Nappy logistics

Confession. Until recently, I have largely managed to avoid all things baby-related. These unknown little-entities always seemed too fragile, too breakable. Facebook posts by worn out mothers terrified me. Now that I live in close proximity to several little babies, I’ve been forced to conquer my fear. I’m happy to report some progress. This morning I entertained baby Paul for several hours and calmly dealt with two ‘accidents.’ Nevertheless, I’m in awe of these mothers.

This is what I see every morning when I walk out my door:


That’s right. Over 25 pieces of lovingly hand-washed cotton. Some are for carrying the baby, most are for nappies. General protocol here is that you wash clothes with soap twice, then rinse once. However nappies are washed at least 3 times- the first wash is basically about removing the deposit. As an aside, who knew that babies poo is yellow? Is this universal, or a result of the local diet of Gulu mothers? Anybody?! Naturally, all this extra washing requires a lot of water. So while I only need one jerry can from the borehole per day, my neighbour fetches five. That’s a lot of work. On the other hand, these mothers have two key advantages over NZ mums:

  1. Free babysitters everywhere. While I was initially dubious about seven year olds carrying babies, so far I’m proven wrong. These kids are pros.
  2. Constant company. I’m yet to meet any isolated mums. Spread out your mat in the shade, put the babies in the middle, and yarn away.

On balance, I think I’d take the company over a washing machine or disposable nappies. On the other hand, if we hacked down a few fences in NZ, mothers could probably achieve both!

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7 Responses to Nappy logistics

  1. Mum and Dad says:

    Hi Tessa, so good to hear you are part of a support network! yes, breast fed babies have yellow poo, the colour in NZ is given the moniker Karitane yellow, after the Karitane nurses who were trained (last century) specifically to look after babies. Although I am not sure it ever made the Resene or Dulux paint charts as an official shade, everyone in my era and before would know what you meant if you said Karitane Yellow! keep up the good work and love reading about your adventures, with love, Sharyn.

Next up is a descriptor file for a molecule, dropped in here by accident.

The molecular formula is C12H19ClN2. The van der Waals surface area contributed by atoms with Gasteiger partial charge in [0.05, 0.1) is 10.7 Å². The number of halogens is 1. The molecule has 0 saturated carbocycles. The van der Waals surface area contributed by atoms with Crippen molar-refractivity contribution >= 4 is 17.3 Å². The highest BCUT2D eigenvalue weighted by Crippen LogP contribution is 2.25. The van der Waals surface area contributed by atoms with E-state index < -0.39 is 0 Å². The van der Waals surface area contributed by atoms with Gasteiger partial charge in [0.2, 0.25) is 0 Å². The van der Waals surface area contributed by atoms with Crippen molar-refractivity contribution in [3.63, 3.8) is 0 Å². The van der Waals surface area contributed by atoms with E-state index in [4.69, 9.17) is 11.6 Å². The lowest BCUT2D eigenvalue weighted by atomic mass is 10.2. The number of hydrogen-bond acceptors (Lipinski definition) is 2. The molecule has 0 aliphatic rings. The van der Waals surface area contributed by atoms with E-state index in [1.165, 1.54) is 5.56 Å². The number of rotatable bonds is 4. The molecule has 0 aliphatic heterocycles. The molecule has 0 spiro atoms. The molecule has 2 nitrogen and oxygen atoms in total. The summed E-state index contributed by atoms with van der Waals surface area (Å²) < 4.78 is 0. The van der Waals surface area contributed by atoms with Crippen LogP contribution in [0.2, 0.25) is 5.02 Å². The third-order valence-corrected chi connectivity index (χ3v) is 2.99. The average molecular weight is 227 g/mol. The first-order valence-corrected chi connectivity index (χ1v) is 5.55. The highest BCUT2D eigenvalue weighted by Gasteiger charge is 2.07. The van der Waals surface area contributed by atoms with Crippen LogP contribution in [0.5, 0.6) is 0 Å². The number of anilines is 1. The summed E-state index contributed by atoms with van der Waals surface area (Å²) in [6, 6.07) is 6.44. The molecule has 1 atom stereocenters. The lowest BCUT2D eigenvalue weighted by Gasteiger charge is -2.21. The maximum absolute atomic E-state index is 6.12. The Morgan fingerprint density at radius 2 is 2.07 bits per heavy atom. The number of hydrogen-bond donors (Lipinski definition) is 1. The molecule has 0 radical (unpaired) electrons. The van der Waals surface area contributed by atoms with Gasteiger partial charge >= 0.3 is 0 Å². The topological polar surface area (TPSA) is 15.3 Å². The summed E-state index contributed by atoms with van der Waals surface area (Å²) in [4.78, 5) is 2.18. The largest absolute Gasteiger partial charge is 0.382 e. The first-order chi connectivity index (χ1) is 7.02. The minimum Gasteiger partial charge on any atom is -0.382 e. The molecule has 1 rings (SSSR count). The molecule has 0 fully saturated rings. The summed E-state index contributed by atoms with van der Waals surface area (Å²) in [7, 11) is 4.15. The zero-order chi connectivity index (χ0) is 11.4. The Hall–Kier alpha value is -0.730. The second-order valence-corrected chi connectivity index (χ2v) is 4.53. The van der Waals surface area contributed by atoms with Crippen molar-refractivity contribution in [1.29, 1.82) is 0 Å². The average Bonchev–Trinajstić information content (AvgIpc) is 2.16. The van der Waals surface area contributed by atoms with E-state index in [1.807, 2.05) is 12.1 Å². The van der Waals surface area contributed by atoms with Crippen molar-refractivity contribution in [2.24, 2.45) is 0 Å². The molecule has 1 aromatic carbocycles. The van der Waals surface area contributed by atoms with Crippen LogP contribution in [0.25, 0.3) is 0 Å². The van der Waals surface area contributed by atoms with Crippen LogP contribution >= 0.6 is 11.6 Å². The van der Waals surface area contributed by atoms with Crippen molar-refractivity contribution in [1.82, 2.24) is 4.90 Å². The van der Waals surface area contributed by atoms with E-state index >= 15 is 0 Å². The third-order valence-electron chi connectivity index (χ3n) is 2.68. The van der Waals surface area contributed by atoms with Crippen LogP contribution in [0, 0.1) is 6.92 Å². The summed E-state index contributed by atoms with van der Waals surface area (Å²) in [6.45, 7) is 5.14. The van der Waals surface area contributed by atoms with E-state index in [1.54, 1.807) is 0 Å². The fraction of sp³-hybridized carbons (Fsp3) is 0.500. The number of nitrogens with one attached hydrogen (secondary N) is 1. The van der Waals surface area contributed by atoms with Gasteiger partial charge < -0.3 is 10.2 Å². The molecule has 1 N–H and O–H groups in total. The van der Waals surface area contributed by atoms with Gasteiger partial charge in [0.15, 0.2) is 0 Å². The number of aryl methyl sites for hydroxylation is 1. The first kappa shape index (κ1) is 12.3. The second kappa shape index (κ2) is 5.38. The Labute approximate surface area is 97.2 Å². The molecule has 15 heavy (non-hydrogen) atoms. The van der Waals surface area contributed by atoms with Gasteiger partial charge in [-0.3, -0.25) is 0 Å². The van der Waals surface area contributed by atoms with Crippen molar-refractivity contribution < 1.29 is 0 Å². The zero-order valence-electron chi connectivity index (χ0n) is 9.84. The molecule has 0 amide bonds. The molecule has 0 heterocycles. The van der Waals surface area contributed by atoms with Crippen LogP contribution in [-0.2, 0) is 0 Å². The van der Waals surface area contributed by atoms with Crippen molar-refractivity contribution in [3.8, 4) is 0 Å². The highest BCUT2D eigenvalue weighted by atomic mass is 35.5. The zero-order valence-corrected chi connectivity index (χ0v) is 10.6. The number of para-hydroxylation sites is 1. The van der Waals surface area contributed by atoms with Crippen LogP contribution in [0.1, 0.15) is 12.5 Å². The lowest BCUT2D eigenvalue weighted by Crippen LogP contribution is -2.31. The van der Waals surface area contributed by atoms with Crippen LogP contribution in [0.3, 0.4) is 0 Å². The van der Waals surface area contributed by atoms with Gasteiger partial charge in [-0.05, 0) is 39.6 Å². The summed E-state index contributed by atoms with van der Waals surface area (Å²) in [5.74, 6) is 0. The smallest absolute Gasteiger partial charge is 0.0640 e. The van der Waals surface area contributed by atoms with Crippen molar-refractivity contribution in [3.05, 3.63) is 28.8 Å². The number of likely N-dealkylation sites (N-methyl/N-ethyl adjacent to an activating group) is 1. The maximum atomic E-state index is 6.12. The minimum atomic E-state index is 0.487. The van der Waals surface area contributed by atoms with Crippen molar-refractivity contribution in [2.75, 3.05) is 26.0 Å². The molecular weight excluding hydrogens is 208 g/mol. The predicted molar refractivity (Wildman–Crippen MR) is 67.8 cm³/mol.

2. rose pearson says:

    HI Tessa –

    Always interesting to read your posts. I think reusable nappies are still alive and well in NZ (perhaps not by the majority.. but definitely in significant numbers). I was brought up on 2nd hand cotton nap pies which had already made the rounds in Opoho, Dunedin and continued to after I was potty trained. I know my cousins in Chch decided to use fancier reusable nappies when they became parents 5 yrs ago as it was cheaper on the whole (even factoring in the increased electricity bills from all that washing)

    • ntlaing says:

      Thanks Rose, yeah I think there are plenty of eco-savy mums in NZ keeping up the reusables… another thing mums do here is to just put a t-shirt on the baby sometimes and no pants, that way if who ever is holding them is fast enough, the deposit can go straight on the floor/ground, which is much easier to wash than the nappie! Hope you are recovering 🙂

  3. Matt Watts says:

    Luke and Katrina both decorated their nappies with yellow before they started solid food. We used reusables for Luke but life got v stressful when Katrina arrived so we resorted to disposables.

  4. Interesting observations. Some more info for you. Vanuatu experiences. The subject of nappies. We used reusables for our boys. We could buy them in packets at the chinese stores. Six In one packet, mix of colours-pink, blue, yellow and green. After several rounds of village washing the colours seemed to blur into a more general off white colour. A packet of all white ones did the same. Well water carried in a bucket to a large basin-apply lots of scrubbing. Deposits rinsed off in the sea nearby. And yes, when really small, sometimes our boys were seen in minimal clothing which does save the washing.
    That was island style. Vila style was washing machine and running water and more wearing of clothes.
    Local wandering toddlers often with bare bottoms in the villages. Not so much in the towns.
    In PNG babies carried in a bilum, the string bag carried on the head. Bilum hung over a tree branch while the mother worked in the garden. No nappies often, so the baby just peed onto the ground.

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